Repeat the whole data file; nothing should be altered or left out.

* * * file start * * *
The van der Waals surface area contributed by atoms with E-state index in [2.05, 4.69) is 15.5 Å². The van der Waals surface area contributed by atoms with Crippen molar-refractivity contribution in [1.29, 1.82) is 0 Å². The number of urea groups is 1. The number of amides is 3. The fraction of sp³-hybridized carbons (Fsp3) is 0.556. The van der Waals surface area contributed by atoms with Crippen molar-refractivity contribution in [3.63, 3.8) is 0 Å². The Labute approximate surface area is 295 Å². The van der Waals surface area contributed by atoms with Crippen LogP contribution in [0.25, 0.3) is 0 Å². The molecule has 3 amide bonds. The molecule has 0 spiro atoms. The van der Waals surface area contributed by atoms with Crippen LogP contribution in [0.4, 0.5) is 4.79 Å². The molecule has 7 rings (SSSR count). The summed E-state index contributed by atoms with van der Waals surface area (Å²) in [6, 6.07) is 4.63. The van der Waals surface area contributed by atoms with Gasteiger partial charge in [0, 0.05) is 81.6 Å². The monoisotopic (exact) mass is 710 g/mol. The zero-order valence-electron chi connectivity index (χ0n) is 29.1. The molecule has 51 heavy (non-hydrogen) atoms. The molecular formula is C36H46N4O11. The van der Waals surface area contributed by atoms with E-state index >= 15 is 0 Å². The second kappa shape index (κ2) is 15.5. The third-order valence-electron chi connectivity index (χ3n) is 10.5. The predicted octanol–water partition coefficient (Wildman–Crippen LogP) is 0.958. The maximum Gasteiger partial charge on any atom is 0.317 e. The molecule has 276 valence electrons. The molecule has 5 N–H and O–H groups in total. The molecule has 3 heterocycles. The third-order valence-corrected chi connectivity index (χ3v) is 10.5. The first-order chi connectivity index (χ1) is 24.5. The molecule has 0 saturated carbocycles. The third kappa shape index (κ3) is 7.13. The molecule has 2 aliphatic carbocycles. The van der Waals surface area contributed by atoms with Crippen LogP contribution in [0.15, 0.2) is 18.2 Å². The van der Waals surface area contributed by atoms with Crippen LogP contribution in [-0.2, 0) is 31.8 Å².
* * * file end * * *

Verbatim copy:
The van der Waals surface area contributed by atoms with E-state index in [2.05, 4.69) is 15.5 Å². The van der Waals surface area contributed by atoms with Crippen molar-refractivity contribution in [1.29, 1.82) is 0 Å². The number of urea groups is 1. The number of amides is 3. The fraction of sp³-hybridized carbons (Fsp3) is 0.556. The van der Waals surface area contributed by atoms with Crippen molar-refractivity contribution in [3.63, 3.8) is 0 Å². The Labute approximate surface area is 295 Å². The van der Waals surface area contributed by atoms with Crippen LogP contribution in [0.25, 0.3) is 0 Å². The molecule has 3 amide bonds. The molecule has 0 spiro atoms. The van der Waals surface area contributed by atoms with Crippen LogP contribution in [0.4, 0.5) is 4.79 Å². The molecule has 7 rings (SSSR count). The summed E-state index contributed by atoms with van der Waals surface area (Å²) in [6, 6.07) is 4.63. The van der Waals surface area contributed by atoms with Gasteiger partial charge in [0, 0.05) is 81.6 Å². The monoisotopic (exact) mass is 710 g/mol. The zero-order valence-electron chi connectivity index (χ0n) is 29.1. The molecule has 51 heavy (non-hydrogen) atoms. The molecular formula is C36H46N4O11. The van der Waals surface area contributed by atoms with E-state index >= 15 is 0 Å². The second kappa shape index (κ2) is 15.5. The third-order valence-electron chi connectivity index (χ3n) is 10.5. The predicted octanol–water partition coefficient (Wildman–Crippen LogP) is 0.958. The maximum Gasteiger partial charge on any atom is 0.317 e. The molecule has 276 valence electrons. The molecule has 5 N–H and O–H groups in total. The molecule has 3 heterocycles. The third-order valence-corrected chi connectivity index (χ3v) is 10.5. The first-order chi connectivity index (χ1) is 24.5. The molecule has 0 saturated carbocycles. The third kappa shape index (κ3) is 7.13. The molecule has 2 aliphatic carbocycles. The van der Waals surface area contributed by atoms with Crippen LogP contribution in [0.15, 0.2) is 18.2 Å². The van der Waals surface area contributed by atoms with Crippen LogP contribution in [-0.2, 0) is 31.8 Å².